I just watched Ant-Man and the Wasp Quantumania for a second time on Disney+. That tells you something about the film from a Marvel fan who save End Game seven times in theaters. And the something has nothing to do with the pandemic and everything to do with the suspension of belief. As a science fiction aficionado, I suspend belief daily when reading, watching, or listening to audiobooks. Ant-Man and the Wasp Quantumania took me a step too far for a connected universe in which the Quantum Realm seems, well, disconnected.
We are asked to embrace the multiverse. For those of us familiar with modern physics, alternative universes spring from a theoretical basis. The artistic license demonstrated in Doctor Strange and the Multiverse of Madness can be forgiven in light of the story (you can read my review of Doctor Strange and the Multiverse of Madness in which I point out that there wasn’t enough multiverse or madness, but that is a different criticism altogether).
In Ant-Man and the Wasp Quantumania are asked to believe in a pocket universe that allows humans to live at a subatomic level. That the Quantum Realm could be used as a transport conduit for time travel, OK, but as the home for populations of life, compatible with a tiny human, including water and breathable oxygen (which would be too big to exist at that level). And yes, I hear myself.
But that is a lot of belief to suspend. When creating hundreds of comic books, writers can get away with far-flung ideas. In a blockbuster movie costing almost $200M, creating an entirely new world (read, subatomic, pocket universe) and dropping people into it is a big bet.
The blame for creating a world that is too hard to believe in falls to the writer and producer. I’m not sure what Peyton Reed was thinking or why Kevin Feige thought the setting was a good one, but both made a huge mistake in expecting an emotional connection to people visiting and living in a world that no one knew about, cared about, or understood its logic or possibility of being,
Weave then a plot that suggests Janet Van Dyne (Michelle Pfeiffer) lived in the Quantum Realm for three decades, and one more level of disbelief must be suspended. The MacGuffin of the Quantum Realm mapper built by Hank Pym (Michael Douglas) and his Granddaughter Cassie (Kathryn Newton) as the entry point also strains credibility. And yes, again, I know it’s fiction, but there is good fiction and bad fiction, and unlike the “time machine” in End Game, the quantum mapper, nor the Quantum Realm, rise to the level of necessity—in this story, perhaps, but not in the MCU—both prove inconsequential.
MCU fans know Kang (Jonahtan Majors) is all about multiverses. We know that from Loki. Janet could have experienced time passing at a different pace, as was already established. She could have had a horrific experience for a couple of days and then found herself expelled into an alternative Earth, one cut off by other Kangs, adrift in the multiverse—and then discovered a MacGuffin to explain a forced incursion that reconnects Janet with her Earth, and the threat of her Kang moving into our reality. I’m not going to rewrite the entire movie, but that premise aligns more with the overall MCU direction in Phase 4. It connects things we have seen before rather than introducing new and unnecessary complexities. The MCU is complex enough without dropping in entirely new concepts without a reason to care about them.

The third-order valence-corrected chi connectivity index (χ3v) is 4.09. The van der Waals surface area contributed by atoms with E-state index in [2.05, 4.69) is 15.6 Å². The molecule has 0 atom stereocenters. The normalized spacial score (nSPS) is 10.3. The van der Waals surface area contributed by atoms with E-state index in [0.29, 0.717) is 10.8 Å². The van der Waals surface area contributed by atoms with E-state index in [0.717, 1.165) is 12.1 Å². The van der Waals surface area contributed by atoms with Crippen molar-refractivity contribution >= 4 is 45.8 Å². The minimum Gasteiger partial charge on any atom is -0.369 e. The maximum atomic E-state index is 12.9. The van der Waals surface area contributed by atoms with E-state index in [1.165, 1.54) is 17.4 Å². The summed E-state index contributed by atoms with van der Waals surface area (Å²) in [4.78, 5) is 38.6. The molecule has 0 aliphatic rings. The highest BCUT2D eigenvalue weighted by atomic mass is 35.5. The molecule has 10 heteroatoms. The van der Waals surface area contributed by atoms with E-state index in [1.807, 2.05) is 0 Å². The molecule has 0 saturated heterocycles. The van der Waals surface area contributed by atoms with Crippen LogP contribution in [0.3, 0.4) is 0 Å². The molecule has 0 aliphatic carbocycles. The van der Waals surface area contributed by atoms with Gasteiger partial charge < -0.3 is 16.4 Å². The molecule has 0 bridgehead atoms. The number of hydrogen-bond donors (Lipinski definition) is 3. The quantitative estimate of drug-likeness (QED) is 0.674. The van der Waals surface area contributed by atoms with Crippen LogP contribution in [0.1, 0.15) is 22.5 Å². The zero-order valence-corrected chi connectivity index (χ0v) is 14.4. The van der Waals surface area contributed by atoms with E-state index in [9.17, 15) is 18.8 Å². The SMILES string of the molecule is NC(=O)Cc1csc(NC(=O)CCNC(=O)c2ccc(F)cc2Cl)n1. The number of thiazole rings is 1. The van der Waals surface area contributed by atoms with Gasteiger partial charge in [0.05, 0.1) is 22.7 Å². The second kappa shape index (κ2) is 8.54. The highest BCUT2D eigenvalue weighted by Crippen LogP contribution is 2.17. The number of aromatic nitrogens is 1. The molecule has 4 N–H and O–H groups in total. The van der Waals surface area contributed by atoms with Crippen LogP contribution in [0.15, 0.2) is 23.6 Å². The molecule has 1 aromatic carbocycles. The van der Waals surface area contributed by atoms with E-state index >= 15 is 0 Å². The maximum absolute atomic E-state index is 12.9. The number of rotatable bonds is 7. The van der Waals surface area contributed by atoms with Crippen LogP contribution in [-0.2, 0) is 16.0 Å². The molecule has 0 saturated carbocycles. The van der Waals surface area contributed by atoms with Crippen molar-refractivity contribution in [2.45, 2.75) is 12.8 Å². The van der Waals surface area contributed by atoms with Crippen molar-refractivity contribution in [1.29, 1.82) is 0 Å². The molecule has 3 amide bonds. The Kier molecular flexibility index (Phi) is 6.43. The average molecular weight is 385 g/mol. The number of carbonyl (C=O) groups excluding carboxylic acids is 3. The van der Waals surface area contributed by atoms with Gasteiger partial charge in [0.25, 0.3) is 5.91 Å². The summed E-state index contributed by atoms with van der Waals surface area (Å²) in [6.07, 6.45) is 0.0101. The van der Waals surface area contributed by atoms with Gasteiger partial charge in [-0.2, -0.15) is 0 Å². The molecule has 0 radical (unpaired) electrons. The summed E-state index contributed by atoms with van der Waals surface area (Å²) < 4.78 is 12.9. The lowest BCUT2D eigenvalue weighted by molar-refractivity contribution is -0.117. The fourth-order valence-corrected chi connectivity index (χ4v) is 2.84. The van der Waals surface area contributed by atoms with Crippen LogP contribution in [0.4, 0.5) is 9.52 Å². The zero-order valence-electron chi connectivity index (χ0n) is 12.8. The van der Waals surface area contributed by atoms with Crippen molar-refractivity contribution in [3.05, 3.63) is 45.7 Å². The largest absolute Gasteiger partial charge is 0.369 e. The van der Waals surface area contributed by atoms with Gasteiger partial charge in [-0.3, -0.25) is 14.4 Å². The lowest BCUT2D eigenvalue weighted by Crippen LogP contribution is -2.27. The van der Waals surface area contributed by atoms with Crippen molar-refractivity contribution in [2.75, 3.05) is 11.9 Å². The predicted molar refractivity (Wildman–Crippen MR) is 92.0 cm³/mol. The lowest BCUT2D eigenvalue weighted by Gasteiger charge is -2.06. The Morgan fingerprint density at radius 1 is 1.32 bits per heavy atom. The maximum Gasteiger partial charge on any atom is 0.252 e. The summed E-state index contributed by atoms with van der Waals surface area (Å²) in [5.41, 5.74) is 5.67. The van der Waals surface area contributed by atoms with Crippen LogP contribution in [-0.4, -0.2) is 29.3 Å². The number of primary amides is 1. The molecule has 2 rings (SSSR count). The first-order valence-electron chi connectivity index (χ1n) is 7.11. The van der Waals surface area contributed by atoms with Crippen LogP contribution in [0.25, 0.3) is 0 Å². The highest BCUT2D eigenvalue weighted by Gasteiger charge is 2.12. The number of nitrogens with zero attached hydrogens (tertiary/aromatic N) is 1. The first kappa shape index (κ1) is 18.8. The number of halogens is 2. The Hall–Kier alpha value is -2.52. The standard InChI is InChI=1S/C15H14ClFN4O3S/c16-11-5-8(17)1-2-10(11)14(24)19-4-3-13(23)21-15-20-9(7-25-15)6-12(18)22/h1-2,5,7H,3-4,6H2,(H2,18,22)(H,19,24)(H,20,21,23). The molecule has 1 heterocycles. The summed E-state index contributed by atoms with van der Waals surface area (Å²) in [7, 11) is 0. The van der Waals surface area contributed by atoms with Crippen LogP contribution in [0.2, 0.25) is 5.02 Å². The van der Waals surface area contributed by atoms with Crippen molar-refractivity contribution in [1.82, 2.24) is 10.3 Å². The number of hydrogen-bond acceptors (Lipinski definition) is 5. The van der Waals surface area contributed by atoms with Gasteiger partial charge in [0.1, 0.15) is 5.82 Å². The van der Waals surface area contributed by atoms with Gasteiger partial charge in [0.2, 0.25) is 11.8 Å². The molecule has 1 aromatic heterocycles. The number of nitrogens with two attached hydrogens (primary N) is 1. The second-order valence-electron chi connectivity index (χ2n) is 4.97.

And given the Quantum Realm is a place of exile for a now-dead Kang, it appears, for all intents and purposes, that the Quantum Realm need not play a role in any future MCU stories. This populated Quantum Realm, rather than the End Game conduit, was a MacGuffin to puff out an otherwise sparse story.
None of this suspension of belief or failed science fiction thinking, of course, really matters if no one cares about the characters. And we don’t in Ant-Man and the Wasp Quantumania, not beyond the opening and closing scenes in San Francisco, which are the only relatable parts of the film—and they exist for minutes among a sea of unfathomable atomic-scale-Lilliputian entities that both look nothing like humans and entirely too much like them.
Kevin Feige’s big plot board in the sky needs to have a few lines redrawn and the logic tightened.
I teach scenario planning at the University of Washington. I tell my learners in the course that the difference between science fiction and scenarios is that we strive, when creating alternative possible strategic futures, to ground them in the possible, if not the probable. Ant-Man and the Wasp Quantumania steps so far into improbability that it does matter what happens because our heroes exist in a world that we don’t understand and, therefore, cannot feel any sense of shared jeopardy.
What we know going in is that the stars will survive and that the movie’s day or so of action is insignificant to the larger story—and that gets reinforced in the end credits scene where we learn that the Ant-Man and the Wasp Quantumania Kang is dead. The 2 hours and 4-minute runtime took us to that end credit and expelled us where we should have been all along, in the multiverse of waring Kangs that Loki’s Kang warned us about.
That’s a lot to ask of an audience Kevin—in a connected universe, the connections need to be more explicit, and they need to be important enough that the audience cares about them.
Ant-Man and the Wasp Quantumania did make time pass at a different pace. Rather than feeling like just minutes had passed, this visit to Quantum Realm seemed to elongate time as my mind reeled with ways to understand and repair the CGI-laden spectacle before me.